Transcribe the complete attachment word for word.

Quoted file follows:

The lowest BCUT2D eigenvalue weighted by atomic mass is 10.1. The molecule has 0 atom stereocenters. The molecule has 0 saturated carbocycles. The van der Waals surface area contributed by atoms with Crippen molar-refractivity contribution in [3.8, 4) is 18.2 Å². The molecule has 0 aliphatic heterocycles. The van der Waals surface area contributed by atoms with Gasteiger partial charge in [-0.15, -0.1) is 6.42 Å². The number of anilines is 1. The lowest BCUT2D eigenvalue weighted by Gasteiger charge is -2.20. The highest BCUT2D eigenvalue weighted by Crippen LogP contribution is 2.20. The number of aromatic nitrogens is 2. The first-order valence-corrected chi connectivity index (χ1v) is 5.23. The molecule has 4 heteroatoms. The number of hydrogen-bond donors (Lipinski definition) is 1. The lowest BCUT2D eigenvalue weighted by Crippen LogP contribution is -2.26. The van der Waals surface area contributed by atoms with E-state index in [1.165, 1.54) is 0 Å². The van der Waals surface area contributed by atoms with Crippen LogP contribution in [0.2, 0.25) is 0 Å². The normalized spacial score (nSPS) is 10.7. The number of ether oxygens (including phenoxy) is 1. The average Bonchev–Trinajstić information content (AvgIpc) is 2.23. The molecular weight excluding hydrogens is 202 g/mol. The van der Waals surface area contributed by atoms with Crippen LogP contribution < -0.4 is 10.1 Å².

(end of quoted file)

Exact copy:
The lowest BCUT2D eigenvalue weighted by atomic mass is 10.1. The molecule has 0 atom stereocenters. The molecule has 0 saturated carbocycles. The van der Waals surface area contributed by atoms with Crippen molar-refractivity contribution in [3.8, 4) is 18.2 Å². The molecule has 0 aliphatic heterocycles. The van der Waals surface area contributed by atoms with Gasteiger partial charge in [-0.15, -0.1) is 6.42 Å². The number of anilines is 1. The lowest BCUT2D eigenvalue weighted by Gasteiger charge is -2.20. The highest BCUT2D eigenvalue weighted by Crippen LogP contribution is 2.20. The number of aromatic nitrogens is 2. The first-order valence-corrected chi connectivity index (χ1v) is 5.23. The molecule has 4 heteroatoms. The number of hydrogen-bond donors (Lipinski definition) is 1. The lowest BCUT2D eigenvalue weighted by Crippen LogP contribution is -2.26. The van der Waals surface area contributed by atoms with E-state index in [1.165, 1.54) is 0 Å². The van der Waals surface area contributed by atoms with Crippen LogP contribution in [0.2, 0.25) is 0 Å². The normalized spacial score (nSPS) is 10.7. The number of ether oxygens (including phenoxy) is 1. The average Bonchev–Trinajstić information content (AvgIpc) is 2.23. The molecular weight excluding hydrogens is 202 g/mol. The van der Waals surface area contributed by atoms with Crippen LogP contribution < -0.4 is 10.1 Å².